ChariotsofFire

Puritan Board Sophomore
When you first compare passages like Ezekiel 18:23 with Hosea 9:15 or Romans 9:13, it's seems hard to reconcile such passages. Our finite minds can not fully comprehend how the will of God works. We must interpret Scripture with Scripture and submit to the teaching of Scripture. We can not rely on our reason to understand how God Almighty works, but only his Word.

My view is that God hates wickedness, and yes he hates the wicked. At the same time, God does not delight in condemning the wicked to hell. He is a kind, compassionate merciful God, but he is also a God of justice.


A helpful article:
Are There Two Wills in God? :: Desiring God Christian Resource Library
 

SoliDeoGloria

Puritan Board Freshman
Who's us? The Elect or the Reprobate? It's a different answer for each group.

For the elect, these things are God's temporal gifts and comforts, or his longsuffering toward them before He brings them to salvation. For the reprobate, these things serve as a hardening and ripening exercise fitting them unto destruction (Rom. 9).

Well I suppose the "us" would include everyone.
I consider all these things regardless as to whom they are for, an act of grace towards all people whether for hardening and ripening or for temporal gifts and comforts as you put it.

I've said this in another post... but I'll say it again, since you brought it up here.

How can an act which hardens a reprobate, and sends him deeper into his sin ever possibly be interpreted as an act of grace toward him?
All things that are not sinful can be used to glorify God. Soli Deo Gloria in action.

Can food be used to glorify God? I believe so. Can it be used for sin and wrong things? Absolutely.
What more is the thing which permits us to live and move other than grace?
I suppose I interpret grace differently than you. God provides, yes; God is provident, yes; but God's providence is an act of grace, which we still don't deserve. It is sin when God's blessings towards us are used for things other than the glorification of Him, which is actually idolatry. Good things become god things which makes it a bad thing.

I hope the answers your question.
 

ChariotsofFire

Puritan Board Sophomore
I've thought about this subject before when I've heard friends of mine say, "God hates the sin, but not the sinner." It's sounds like a nice cliche, but I don't know if it's Biblical. Any thoughts?
 

kalawine

Puritan Board Junior
Common Grace anyone?
If, by Common Grace, you mean that God brings rain on the just and the unjust alike, that He grants temporal gifts to the reprobate as well as the elect, so on and so forth, I can agree with you (though I wouldn't call it grace). However, all of those "gifts" simply serve to fit the reprobate for destruction and make them all the riper for judgment. So I believe Common Grace is an insufficient term to describe the temporal "good things of the earth" God gives to all creatures made in His image.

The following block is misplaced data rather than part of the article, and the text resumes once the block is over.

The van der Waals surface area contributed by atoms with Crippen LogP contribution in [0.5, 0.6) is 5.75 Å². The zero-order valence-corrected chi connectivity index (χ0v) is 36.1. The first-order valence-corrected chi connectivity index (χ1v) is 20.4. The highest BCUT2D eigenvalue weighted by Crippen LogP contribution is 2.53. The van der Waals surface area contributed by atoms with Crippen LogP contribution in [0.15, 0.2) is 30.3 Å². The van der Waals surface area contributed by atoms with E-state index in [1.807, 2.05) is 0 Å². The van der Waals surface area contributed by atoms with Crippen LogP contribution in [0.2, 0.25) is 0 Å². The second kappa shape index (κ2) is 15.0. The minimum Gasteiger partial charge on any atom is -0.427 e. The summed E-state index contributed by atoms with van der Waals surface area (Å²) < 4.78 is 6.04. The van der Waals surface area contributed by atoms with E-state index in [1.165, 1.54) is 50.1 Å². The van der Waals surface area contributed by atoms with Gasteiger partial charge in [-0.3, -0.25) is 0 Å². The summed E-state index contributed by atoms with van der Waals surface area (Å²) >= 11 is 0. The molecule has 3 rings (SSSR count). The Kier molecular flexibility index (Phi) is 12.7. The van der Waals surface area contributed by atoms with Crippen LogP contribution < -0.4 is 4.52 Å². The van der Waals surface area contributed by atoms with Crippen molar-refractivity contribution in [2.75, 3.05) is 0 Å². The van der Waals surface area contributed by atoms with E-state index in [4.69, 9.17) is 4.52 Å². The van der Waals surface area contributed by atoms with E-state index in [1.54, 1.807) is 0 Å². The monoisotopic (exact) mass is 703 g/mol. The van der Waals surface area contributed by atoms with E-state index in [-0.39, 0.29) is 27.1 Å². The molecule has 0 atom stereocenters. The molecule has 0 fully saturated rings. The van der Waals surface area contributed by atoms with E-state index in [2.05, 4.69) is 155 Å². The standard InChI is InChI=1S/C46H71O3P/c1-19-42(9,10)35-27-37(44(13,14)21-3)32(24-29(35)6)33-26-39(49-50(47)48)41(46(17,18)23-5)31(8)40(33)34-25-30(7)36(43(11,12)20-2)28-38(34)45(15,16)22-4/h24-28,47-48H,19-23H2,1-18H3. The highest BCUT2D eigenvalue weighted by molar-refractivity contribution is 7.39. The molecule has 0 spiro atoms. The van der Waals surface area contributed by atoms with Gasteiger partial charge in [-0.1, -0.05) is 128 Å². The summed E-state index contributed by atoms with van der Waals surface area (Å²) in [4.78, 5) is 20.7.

:agree:
 

Reformed Rush

Puritan Board Freshman
When you first compare passages like Ezekiel 18:23 with Hosea 9:15 or Romans 9:13, it's seems hard to reconcile such passages. Our finite minds can not fully comprehend how the will of God works. We must interpret Scripture with Scripture and submit to the teaching of Scripture. We can not rely on our reason to understand how God Almighty works, but only his Word.

My view is that God hates wickedness, and yes he hates the wicked. At the same time, God does not delight in condemning the wicked to hell. He is a kind, compassionate merciful God, but he is also a God of justice.


A helpful article:
Are There Two Wills in God? :: Desiring God Christian Resource Library

This "Two Wills of God" is a fallacious teaching, meant to suggest God desires that not all men perish, and is unhappy that many are consigned to hell, which contradicts the doctrine of divine reprobation, altogether.

It is an apologetic for teaching a "common grace" that is not biblical at all.
 

ChariotsofFire

Puritan Board Sophomore
When you first compare passages like Ezekiel 18:23 with Hosea 9:15 or Romans 9:13, it's seems hard to reconcile such passages. Our finite minds can not fully comprehend how the will of God works. We must interpret Scripture with Scripture and submit to the teaching of Scripture. We can not rely on our reason to understand how God Almighty works, but only his Word.

My view is that God hates wickedness, and yes he hates the wicked. At the same time, God does not delight in condemning the wicked to hell. He is a kind, compassionate merciful God, but he is also a God of justice.


A helpful article:
Are There Two Wills in God? :: Desiring God Christian Resource Library

This "Two Wills of God" is a fallacious teaching, meant to suggest God desires that not all men perish, and is unhappy that many are consigned to hell, which contradicts the doctrine of divine reprobation, altogether.

It is an apologetic for teaching a "common grace" that is not biblical at all.


It may seem fallacious to our human minds, but it's what God's Word teaches in both Ezekial 18 and 1 Timothy 2. God's revealed will and secret will are two different things.
 

SoliDeoGloria

Puritan Board Freshman
Jakob,

Consider the whole of the Scriptures and its use of grace. Where has God shown grace and it wasn't specific, efficacious, and salvific in nature?